Physical energy also comes with a side of irony because when you’re feeling tired, expending energy is the best way to get energised. “This is because it kickstarts the brain’s neurotransmitters and gets your endorphins up again,” says Jackson. So, while doing some exercise may feel like the last thing you want to do, it is the best way. But it doesn’t have to be gruelling. “Choose something slightly lower impact like going for a walk or a yoga class. That’s not to say you can't do something more high impact like a HIIT workout but keep it short,” he advises. 


What is mental energy? 

Mental energy is equally as objective and quantifiable as physical energy, but because it’s happening in our minds it can be harder to define. However, it is a very tangible form of energy and an important one, as Aristotle said, “the energy of the mind is the essence of life”. Increases and decreases of mental energy can be measured in our brains in a few different ways and it’s these sorts of measurements that have shown that our brains are constantly moving and changing shape. Every time we make a decision, process a thought or learn something new, neurons in the brain are activated and energised into making new connections. Similarly, research has shown that when we’re depressed, unwell or as we get older the energy connection can degrade and fade away. 


And even though we have a never-ending supply of mental energy, cognitive fatigue is also palpable. “Mental energy can feel like a limited resource to lots of people. This is because they’re not in control of it so they’re not spending it in a way that serves them or is helpful,” explains life and clarity coach, Victoria Joy. “When we feel low on mental energy, making choices seems harder and you don’t do things with as much intention. Conversely, the more energy we have the better choices we can make, the easier decisions will feel, and the more motivated we will be to act in line with where we want to be or the kind of life we want to lead.”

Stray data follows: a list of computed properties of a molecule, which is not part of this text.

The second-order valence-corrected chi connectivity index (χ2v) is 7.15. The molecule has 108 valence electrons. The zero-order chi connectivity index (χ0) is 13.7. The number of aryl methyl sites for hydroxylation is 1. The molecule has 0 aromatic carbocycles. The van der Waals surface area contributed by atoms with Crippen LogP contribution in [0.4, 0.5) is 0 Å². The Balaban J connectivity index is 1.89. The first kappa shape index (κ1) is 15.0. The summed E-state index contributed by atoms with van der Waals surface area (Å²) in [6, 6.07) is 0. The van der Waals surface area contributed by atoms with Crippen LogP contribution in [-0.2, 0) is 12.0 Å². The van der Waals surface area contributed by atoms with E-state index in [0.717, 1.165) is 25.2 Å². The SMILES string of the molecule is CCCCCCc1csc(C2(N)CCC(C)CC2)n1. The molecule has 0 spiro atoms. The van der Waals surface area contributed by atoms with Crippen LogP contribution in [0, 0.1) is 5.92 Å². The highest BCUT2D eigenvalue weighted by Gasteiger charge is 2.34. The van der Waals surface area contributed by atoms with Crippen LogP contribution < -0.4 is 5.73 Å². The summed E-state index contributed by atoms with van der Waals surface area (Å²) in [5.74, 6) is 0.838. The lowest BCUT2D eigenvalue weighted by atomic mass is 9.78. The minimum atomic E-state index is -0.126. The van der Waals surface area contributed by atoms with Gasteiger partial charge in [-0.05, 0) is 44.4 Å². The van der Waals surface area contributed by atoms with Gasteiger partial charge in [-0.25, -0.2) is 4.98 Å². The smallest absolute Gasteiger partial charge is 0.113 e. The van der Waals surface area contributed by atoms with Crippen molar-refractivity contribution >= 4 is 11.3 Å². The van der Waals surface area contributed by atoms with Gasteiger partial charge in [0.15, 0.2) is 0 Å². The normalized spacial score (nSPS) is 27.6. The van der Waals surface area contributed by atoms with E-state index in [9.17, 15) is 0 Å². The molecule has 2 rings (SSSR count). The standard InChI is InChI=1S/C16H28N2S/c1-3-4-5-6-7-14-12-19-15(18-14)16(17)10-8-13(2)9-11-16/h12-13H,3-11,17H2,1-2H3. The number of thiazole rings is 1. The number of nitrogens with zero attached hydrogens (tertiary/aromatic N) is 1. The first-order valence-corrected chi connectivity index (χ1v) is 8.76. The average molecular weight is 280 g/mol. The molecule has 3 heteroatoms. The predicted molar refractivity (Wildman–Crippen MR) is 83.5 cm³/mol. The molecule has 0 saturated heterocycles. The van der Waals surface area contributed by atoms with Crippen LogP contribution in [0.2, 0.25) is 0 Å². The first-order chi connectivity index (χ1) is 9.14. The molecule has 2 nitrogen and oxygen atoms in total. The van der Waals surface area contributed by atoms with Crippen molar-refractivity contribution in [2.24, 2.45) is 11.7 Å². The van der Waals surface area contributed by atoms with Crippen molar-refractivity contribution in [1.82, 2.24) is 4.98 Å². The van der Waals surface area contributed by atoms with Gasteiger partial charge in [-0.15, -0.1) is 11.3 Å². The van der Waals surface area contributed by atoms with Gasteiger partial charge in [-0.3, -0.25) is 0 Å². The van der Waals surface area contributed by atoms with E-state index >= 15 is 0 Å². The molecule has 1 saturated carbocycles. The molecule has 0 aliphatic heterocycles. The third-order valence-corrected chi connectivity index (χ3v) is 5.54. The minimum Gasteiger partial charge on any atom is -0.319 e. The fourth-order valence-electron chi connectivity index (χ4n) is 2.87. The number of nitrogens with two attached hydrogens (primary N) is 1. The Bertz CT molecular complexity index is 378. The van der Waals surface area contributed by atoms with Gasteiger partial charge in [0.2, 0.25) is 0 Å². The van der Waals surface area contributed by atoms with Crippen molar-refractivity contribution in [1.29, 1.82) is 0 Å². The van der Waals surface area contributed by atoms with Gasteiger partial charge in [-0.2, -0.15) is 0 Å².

Joy says the key to controlling your mental energy is about forming positive habits that put you in control of how you expend your mental energy.


What is spiritual energy? 

Regardless of whether you have a religion or believe in a ‘higher being’, there is undoubtedly another source of energy that comes from somewhere beyond your physical body and this is what most recognise as spiritual energy. “Spiritual energy is the energy of life itself,” says spiritual teacher, Gabriel Gonsalves. “We can say the beginning of energy as we know it in our modern scientific world comes from the big bang. In one moment, something exploded into an infinite number of pieces and energy began. The big bang is the essence of life and the universe's energy source. But nobody really knows where this energy came from, we can’t find the centre of it. As so many spiritual texts say - it has no beginning and it has no end, which is why some people refer to this energy source as God. What is true, whatever you believe, is that there’s no place where spiritual energy is not.”